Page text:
posted 02-23-2002 03:22 PM ET (US)
My wife's aunt used to have an old 13-Sport with a 25-HP Evinrude. The engine was a pull-start and had no power trim. I don't think there was a battery in the boat. The boat was on a lake in northern Canada, so during the short summer there was daylight until 10 p.m. and you really didn't need NAV lights.
I do recall that you could water ski behind this little rig, although probably not exactly like you could behind a Ski-Nautique.
At the end of the season (3rd week of August), the motor was loosened from the transom and carried into the garage. The boat was hauled up on the beach, flipped upside down, and covered with a tarp for the 8-month Canadian winter.
Things were simpler back then, eh?
posted 02-24-2002 02:08 AM ET (US)
I changed out the old 40HP that came with my '68 for a Yamaha two stroke 30HP which their website says weighs 132 pounds. It works great for tubing, and will plane kids or adults in the 150 pound range when using two skis. It will not plane big guys (200+) at all. I think the 40HP might be better for skiing as it would get on plane more quickly. The transition from plowing to planing seems to cause the most trouble for people with little skiing experience. This might not be true if you are a lighter driver than I am. I guess I could lose 40 lbs. and put any motor I want on the boat!! Dave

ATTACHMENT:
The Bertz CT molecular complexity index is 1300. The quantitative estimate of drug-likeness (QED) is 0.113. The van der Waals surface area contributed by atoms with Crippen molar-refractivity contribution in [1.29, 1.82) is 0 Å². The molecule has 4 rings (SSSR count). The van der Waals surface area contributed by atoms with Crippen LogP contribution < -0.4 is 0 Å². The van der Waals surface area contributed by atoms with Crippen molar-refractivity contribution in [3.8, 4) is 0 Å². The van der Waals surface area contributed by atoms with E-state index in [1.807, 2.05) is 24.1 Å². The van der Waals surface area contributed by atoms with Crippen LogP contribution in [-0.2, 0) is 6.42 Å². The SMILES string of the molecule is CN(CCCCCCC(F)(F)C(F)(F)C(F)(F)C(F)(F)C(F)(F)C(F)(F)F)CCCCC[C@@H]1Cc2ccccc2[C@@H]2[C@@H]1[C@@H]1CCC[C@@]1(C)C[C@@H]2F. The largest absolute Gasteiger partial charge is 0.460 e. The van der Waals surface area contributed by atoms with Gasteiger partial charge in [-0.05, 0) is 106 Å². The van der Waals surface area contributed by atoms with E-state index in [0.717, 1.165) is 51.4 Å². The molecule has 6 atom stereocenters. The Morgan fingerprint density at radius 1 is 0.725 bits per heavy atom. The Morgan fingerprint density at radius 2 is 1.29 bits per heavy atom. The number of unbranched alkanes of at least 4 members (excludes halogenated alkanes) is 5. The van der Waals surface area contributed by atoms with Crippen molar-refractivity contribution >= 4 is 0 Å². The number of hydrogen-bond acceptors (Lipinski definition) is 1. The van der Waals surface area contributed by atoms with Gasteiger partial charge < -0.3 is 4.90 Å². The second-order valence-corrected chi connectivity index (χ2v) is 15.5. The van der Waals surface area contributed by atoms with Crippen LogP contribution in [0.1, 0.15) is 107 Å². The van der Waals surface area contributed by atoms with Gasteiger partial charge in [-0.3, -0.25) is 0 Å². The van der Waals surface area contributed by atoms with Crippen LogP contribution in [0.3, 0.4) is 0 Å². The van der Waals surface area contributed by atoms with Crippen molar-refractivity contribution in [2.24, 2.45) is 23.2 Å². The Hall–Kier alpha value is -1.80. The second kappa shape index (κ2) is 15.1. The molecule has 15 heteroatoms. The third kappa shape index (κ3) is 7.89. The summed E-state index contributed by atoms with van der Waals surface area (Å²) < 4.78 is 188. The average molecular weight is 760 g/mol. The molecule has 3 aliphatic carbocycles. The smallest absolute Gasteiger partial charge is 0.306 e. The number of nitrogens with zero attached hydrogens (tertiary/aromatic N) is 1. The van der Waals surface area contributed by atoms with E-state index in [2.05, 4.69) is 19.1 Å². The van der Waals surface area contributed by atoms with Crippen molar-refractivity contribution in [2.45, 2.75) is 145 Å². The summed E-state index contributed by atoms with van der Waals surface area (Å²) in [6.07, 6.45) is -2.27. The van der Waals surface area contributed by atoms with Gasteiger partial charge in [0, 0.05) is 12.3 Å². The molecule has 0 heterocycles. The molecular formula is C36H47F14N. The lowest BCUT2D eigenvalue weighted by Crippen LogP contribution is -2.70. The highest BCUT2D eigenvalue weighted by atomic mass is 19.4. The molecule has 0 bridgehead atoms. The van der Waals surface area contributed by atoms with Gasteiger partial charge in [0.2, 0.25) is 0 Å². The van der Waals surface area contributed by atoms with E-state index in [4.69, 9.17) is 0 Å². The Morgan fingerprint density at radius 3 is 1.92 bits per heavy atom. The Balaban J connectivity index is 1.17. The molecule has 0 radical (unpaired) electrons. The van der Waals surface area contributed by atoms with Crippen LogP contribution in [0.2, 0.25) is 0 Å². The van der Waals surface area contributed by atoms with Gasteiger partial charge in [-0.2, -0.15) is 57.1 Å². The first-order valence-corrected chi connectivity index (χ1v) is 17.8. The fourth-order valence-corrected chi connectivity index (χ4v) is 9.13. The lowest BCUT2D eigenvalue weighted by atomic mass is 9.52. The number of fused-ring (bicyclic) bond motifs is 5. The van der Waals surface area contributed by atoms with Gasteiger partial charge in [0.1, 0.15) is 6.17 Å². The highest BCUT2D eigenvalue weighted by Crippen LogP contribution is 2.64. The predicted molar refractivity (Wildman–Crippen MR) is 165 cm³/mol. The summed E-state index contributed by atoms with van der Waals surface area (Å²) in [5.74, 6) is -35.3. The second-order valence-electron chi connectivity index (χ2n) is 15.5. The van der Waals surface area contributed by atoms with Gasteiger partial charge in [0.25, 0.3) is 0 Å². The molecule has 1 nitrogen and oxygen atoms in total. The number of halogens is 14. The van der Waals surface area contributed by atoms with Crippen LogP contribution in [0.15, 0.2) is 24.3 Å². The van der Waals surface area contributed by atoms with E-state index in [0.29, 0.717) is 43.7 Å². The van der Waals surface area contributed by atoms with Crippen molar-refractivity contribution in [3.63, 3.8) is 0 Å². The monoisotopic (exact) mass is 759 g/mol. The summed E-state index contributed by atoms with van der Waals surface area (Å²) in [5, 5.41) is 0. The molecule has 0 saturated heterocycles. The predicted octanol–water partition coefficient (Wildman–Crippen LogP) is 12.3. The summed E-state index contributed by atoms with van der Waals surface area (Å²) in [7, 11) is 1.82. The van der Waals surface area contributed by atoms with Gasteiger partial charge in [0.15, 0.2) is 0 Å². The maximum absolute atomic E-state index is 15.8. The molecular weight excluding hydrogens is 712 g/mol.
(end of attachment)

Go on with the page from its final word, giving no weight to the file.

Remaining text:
posted 03-06-2002 08:28 AM ET (US)
I just discovered this great site while looking for information about what to do with a 1970 13' that has the 1968 40hp Evinrude that my dad bought when I was a kid. They've been garaged for 10 years and I want to rig it reliably or get it ready to sell. The boat is in great shape, the motor was skittish the last summer used. I'll be using the boat to toodle around in coastal marshes. Getting to the marshes will need some speed, but I don't need speed/power for skiing/pulling). The new 40hps are prohibitively expensive. Any thoughts on smaller motors for this use?
posted 03-06-2002 10:15 AM ET (US)
I'll say it agian...I think a 30hp is perfect.